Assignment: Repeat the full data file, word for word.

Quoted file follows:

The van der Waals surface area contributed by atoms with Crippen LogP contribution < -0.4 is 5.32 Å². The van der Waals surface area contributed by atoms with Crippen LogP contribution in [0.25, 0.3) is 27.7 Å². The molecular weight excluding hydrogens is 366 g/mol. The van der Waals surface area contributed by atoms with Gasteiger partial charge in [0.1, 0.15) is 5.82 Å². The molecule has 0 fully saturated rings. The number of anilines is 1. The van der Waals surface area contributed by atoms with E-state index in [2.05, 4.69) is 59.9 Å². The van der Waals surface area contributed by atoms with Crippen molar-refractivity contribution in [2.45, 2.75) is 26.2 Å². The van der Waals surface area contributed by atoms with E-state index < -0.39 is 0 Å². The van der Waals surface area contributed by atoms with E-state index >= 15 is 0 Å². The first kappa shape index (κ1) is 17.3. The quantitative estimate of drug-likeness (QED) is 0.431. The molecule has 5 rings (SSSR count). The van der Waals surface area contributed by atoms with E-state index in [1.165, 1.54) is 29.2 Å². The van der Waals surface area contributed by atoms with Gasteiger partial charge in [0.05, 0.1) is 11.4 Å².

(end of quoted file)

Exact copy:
The van der Waals surface area contributed by atoms with Crippen LogP contribution < -0.4 is 5.32 Å². The van der Waals surface area contributed by atoms with Crippen LogP contribution in [0.25, 0.3) is 27.7 Å². The molecular weight excluding hydrogens is 366 g/mol. The van der Waals surface area contributed by atoms with Gasteiger partial charge in [0.1, 0.15) is 5.82 Å². The molecule has 0 fully saturated rings. The number of anilines is 1. The van der Waals surface area contributed by atoms with E-state index in [2.05, 4.69) is 59.9 Å². The van der Waals surface area contributed by atoms with Crippen molar-refractivity contribution in [2.45, 2.75) is 26.2 Å². The van der Waals surface area contributed by atoms with E-state index < -0.39 is 0 Å². The van der Waals surface area contributed by atoms with E-state index >= 15 is 0 Å². The first kappa shape index (κ1) is 17.3. The quantitative estimate of drug-likeness (QED) is 0.431. The molecule has 5 rings (SSSR count). The van der Waals surface area contributed by atoms with E-state index in [1.165, 1.54) is 29.2 Å². The van der Waals surface area contributed by atoms with Gasteiger partial charge in [0.05, 0.1) is 11.4 Å².